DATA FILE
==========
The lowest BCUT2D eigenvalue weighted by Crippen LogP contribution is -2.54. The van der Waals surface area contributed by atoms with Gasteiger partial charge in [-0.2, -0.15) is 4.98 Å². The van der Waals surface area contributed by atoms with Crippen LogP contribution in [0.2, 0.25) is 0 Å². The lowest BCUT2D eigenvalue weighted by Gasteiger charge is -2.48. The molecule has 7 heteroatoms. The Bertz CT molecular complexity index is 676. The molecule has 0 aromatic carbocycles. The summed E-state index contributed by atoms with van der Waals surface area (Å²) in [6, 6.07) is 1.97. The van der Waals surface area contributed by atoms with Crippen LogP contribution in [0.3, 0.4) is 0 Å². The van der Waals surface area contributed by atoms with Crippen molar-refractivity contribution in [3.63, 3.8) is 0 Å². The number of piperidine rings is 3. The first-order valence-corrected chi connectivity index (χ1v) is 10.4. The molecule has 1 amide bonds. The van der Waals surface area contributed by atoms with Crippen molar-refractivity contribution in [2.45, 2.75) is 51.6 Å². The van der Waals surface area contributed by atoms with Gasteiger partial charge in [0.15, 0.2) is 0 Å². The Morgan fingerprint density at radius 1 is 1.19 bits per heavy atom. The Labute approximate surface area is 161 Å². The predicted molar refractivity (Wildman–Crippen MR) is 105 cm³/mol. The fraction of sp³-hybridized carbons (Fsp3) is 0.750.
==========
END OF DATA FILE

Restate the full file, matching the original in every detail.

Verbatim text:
The lowest BCUT2D eigenvalue weighted by Crippen LogP contribution is -2.54. The van der Waals surface area contributed by atoms with Gasteiger partial charge in [-0.2, -0.15) is 4.98 Å². The van der Waals surface area contributed by atoms with Crippen LogP contribution in [0.2, 0.25) is 0 Å². The lowest BCUT2D eigenvalue weighted by Gasteiger charge is -2.48. The molecule has 7 heteroatoms. The Bertz CT molecular complexity index is 676. The molecule has 0 aromatic carbocycles. The summed E-state index contributed by atoms with van der Waals surface area (Å²) in [6, 6.07) is 1.97. The van der Waals surface area contributed by atoms with Crippen LogP contribution in [0.3, 0.4) is 0 Å². The van der Waals surface area contributed by atoms with Crippen molar-refractivity contribution in [3.63, 3.8) is 0 Å². The number of piperidine rings is 3. The first-order valence-corrected chi connectivity index (χ1v) is 10.4. The molecule has 1 amide bonds. The van der Waals surface area contributed by atoms with Crippen molar-refractivity contribution in [2.45, 2.75) is 51.6 Å². The van der Waals surface area contributed by atoms with Gasteiger partial charge in [0.15, 0.2) is 0 Å². The Morgan fingerprint density at radius 1 is 1.19 bits per heavy atom. The Labute approximate surface area is 161 Å². The predicted molar refractivity (Wildman–Crippen MR) is 105 cm³/mol. The fraction of sp³-hybridized carbons (Fsp3) is 0.750.